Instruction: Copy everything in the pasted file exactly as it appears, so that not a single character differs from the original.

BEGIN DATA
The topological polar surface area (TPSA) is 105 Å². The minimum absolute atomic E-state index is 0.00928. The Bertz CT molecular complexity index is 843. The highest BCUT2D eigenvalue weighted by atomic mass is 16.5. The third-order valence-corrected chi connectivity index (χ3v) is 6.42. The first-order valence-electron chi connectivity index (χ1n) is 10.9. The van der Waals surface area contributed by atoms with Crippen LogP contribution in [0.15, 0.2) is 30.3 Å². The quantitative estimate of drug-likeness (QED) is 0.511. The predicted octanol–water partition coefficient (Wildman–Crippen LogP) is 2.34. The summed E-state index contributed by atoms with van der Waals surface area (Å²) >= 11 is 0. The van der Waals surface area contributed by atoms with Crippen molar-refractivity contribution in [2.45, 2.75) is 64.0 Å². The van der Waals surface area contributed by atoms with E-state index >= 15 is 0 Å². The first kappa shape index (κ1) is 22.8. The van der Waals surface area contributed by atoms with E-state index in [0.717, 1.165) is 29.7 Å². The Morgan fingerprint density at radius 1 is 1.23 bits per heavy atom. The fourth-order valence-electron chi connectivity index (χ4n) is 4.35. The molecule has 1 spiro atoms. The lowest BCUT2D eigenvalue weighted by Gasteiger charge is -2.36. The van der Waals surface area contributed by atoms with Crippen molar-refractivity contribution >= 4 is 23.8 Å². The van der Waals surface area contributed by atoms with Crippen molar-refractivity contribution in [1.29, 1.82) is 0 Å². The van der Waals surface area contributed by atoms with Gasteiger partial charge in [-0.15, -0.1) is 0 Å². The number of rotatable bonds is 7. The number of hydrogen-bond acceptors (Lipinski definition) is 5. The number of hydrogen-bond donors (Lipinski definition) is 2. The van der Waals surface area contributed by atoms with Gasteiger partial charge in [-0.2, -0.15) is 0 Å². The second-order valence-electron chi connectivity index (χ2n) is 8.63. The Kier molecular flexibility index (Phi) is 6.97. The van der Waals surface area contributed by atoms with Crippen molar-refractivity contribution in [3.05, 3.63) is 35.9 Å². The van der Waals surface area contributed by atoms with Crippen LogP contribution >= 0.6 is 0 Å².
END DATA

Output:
The topological polar surface area (TPSA) is 105 Å². The minimum absolute atomic E-state index is 0.00928. The Bertz CT molecular complexity index is 843. The highest BCUT2D eigenvalue weighted by atomic mass is 16.5. The third-order valence-corrected chi connectivity index (χ3v) is 6.42. The first-order valence-electron chi connectivity index (χ1n) is 10.9. The van der Waals surface area contributed by atoms with Crippen LogP contribution in [0.15, 0.2) is 30.3 Å². The quantitative estimate of drug-likeness (QED) is 0.511. The predicted octanol–water partition coefficient (Wildman–Crippen LogP) is 2.34. The summed E-state index contributed by atoms with van der Waals surface area (Å²) >= 11 is 0. The van der Waals surface area contributed by atoms with Crippen molar-refractivity contribution in [2.45, 2.75) is 64.0 Å². The van der Waals surface area contributed by atoms with E-state index >= 15 is 0 Å². The first kappa shape index (κ1) is 22.8. The van der Waals surface area contributed by atoms with E-state index in [0.717, 1.165) is 29.7 Å². The Morgan fingerprint density at radius 1 is 1.23 bits per heavy atom. The fourth-order valence-electron chi connectivity index (χ4n) is 4.35. The molecule has 1 spiro atoms. The lowest BCUT2D eigenvalue weighted by Gasteiger charge is -2.36. The van der Waals surface area contributed by atoms with Crippen molar-refractivity contribution >= 4 is 23.8 Å². The van der Waals surface area contributed by atoms with Crippen molar-refractivity contribution in [1.29, 1.82) is 0 Å². The van der Waals surface area contributed by atoms with Gasteiger partial charge in [-0.15, -0.1) is 0 Å². The number of rotatable bonds is 7. The number of hydrogen-bond acceptors (Lipinski definition) is 5. The number of hydrogen-bond donors (Lipinski definition) is 2. The van der Waals surface area contributed by atoms with Gasteiger partial charge in [-0.2, -0.15) is 0 Å². The second-order valence-electron chi connectivity index (χ2n) is 8.63. The Kier molecular flexibility index (Phi) is 6.97. The van der Waals surface area contributed by atoms with Crippen molar-refractivity contribution in [3.05, 3.63) is 35.9 Å². The van der Waals surface area contributed by atoms with Crippen LogP contribution >= 0.6 is 0 Å².